How to prevent club root in the Kitchen Garden

Dear Martin

How do you prevent club root in your kitchen garden?. I have a clean allotment at the moment but this season I cannot get any chemical prevention to keep my alloptment clear of this desease although I always lime the plot  before planting out.

I thank you in advance and look forward to your reply.


Dear Byron

Many thanks for your recent enquiry regarding clubroot. This disease is extremely problematic and widespread, and once it takes hold in the soil there is very little the gardener can do to eradicate it. The vegetable plants most affected are members of the brassica family such as brussel sprouts, cauliflowers and cabbages, but swede and turnips can also be hit along with flowering plants like stocks and wallflowers. The disease causes the foliage of affected plants to wilt on hot days before recovering at night, stunting and the development of reddish purple tint on the leaves. Plants may also topple over and die and the roots of clubroot infected plants are swollen and distorted.

The bad news continues; clubroot can survive in the soil for up to 20 years as resting spores, which eventually germinate and invade roots through the root hairs. Different spores are produced within the root hair and then spread to other parts of the root, causing the tell-tale swelling and distortion. Treating clubroot once it is present in the soil is almost impossible, so it is impossible to state how important it is to prevent the disease appearing.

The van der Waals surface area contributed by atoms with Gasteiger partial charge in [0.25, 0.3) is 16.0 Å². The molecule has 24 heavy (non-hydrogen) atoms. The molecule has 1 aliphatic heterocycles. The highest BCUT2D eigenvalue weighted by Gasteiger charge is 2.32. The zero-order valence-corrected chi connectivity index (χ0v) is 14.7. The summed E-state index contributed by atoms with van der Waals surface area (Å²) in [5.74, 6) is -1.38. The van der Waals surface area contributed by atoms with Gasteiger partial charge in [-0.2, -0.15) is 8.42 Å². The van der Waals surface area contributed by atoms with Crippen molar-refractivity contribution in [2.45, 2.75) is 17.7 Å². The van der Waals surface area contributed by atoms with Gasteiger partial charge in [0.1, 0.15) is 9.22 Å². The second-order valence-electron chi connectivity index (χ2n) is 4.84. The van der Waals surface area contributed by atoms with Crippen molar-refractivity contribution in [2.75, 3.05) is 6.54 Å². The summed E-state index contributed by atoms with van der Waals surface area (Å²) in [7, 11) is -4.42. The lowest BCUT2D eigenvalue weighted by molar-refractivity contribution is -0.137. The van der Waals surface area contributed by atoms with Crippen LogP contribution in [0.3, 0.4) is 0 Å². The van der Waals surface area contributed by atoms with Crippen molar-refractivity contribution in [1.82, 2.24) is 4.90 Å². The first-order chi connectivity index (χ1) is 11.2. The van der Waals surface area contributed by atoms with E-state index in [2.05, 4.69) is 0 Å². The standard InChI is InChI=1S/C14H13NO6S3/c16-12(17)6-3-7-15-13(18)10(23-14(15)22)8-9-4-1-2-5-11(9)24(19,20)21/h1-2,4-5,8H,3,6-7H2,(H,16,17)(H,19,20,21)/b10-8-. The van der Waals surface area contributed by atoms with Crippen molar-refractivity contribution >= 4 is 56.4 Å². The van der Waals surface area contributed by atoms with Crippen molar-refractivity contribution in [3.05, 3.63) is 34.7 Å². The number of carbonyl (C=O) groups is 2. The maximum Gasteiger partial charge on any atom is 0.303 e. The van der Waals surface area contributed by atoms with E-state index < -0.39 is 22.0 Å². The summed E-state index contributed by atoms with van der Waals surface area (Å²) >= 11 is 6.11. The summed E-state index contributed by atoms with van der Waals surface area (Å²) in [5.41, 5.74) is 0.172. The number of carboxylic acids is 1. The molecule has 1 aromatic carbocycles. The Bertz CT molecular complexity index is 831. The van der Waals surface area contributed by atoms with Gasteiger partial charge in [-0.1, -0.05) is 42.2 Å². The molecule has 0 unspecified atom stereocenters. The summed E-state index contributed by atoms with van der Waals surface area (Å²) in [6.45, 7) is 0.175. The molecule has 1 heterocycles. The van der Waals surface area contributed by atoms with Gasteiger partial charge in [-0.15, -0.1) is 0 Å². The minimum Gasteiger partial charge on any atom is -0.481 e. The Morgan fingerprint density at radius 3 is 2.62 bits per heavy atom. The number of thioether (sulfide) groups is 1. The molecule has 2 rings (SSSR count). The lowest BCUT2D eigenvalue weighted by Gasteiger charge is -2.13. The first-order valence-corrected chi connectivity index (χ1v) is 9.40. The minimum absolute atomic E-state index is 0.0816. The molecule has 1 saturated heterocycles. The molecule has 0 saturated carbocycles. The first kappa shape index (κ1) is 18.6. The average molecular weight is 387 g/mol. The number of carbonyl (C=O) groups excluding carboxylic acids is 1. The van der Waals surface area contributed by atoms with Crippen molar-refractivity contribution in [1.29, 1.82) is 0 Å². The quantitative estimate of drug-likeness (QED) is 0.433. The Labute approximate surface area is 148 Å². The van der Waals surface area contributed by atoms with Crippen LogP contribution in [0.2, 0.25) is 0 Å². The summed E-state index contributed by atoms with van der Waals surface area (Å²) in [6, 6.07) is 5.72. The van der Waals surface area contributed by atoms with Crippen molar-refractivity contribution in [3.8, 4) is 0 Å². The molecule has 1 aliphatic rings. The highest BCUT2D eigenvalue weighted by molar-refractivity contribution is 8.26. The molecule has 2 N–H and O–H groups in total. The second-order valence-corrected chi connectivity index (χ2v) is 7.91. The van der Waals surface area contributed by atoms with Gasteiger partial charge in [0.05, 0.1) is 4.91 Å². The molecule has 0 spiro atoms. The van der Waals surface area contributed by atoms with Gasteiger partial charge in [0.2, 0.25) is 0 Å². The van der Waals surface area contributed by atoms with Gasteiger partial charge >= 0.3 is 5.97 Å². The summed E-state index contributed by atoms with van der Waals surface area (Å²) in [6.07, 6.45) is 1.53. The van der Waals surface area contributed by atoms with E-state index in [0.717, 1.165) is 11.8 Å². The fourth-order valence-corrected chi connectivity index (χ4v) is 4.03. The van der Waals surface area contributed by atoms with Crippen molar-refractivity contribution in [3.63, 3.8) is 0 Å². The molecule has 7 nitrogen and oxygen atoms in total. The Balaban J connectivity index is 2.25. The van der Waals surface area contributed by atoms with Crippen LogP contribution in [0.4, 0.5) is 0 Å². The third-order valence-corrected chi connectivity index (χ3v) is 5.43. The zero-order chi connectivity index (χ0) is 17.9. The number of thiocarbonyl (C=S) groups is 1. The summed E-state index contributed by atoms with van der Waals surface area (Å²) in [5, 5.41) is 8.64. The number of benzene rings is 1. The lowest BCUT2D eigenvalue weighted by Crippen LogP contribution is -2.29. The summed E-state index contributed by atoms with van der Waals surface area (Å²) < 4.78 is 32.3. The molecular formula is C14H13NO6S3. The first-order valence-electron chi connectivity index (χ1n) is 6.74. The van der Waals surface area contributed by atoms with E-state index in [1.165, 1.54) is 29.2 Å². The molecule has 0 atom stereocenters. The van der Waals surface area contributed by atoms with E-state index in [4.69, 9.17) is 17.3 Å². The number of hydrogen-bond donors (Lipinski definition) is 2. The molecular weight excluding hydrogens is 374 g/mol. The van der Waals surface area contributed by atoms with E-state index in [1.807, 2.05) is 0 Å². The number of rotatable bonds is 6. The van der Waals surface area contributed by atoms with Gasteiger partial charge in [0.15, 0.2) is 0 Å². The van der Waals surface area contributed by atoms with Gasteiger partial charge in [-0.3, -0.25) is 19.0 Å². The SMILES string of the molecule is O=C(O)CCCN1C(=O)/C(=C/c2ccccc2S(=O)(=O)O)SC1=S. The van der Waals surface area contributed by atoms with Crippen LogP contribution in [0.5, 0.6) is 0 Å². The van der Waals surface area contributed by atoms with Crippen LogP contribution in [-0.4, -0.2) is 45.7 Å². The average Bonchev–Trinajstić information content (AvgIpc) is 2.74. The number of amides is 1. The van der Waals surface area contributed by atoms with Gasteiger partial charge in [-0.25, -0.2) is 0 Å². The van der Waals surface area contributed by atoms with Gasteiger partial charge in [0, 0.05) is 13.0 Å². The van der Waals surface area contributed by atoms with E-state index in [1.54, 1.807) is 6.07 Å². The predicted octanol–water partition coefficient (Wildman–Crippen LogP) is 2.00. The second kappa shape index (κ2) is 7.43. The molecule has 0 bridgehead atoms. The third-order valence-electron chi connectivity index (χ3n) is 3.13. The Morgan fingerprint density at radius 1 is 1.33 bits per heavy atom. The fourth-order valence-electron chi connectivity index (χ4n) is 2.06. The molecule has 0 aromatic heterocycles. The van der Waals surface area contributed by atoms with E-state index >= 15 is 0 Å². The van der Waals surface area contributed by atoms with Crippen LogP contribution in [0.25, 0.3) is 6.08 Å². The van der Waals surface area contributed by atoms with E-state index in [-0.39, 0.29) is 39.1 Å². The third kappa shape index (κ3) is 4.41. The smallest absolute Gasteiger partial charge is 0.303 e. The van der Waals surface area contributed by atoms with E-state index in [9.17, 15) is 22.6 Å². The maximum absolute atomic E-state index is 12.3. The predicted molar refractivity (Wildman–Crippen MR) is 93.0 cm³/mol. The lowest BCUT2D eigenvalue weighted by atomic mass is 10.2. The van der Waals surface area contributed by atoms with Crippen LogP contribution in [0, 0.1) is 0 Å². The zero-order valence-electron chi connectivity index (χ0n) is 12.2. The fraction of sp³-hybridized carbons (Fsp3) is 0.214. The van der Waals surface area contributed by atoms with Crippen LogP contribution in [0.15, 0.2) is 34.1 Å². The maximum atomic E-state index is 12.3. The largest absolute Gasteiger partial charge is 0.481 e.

There are various techniques available to the gardener which will help keep beds free of this peril; sowing brassicas from seed in sterilised compost; applying lime (as you say) to raise the PH to 7 will help to lessen the problems; and strictly adhering to a 3 (4 if you can manage it) year crop rotation when planting brassicas is an excellent preventative practice. Chemical treatments are very hit and miss and certainly have no proven track record. Dazomet is a soil sterilant which may reduce the amount of spores present near the soil surface, but deep digging is likely to replace these. If you are unlucky enough to have a plot infected with clubroot, it may be worth trying some of the old wives’ cures – apply rhubarb, manure and soot or mothballs and egg-shells to planting holes amongst others. Alternatively, give up growing brassicas!

The key, then, is to prevent this disease from invading, and at the Kitchen Garden I follow a strict 3 year crop rotation plan and also raise all brassicas from seed.

Hopefully the above information will prove to be of some help. Many thanks once again for your enquiry and we hope to be of service to you in the future.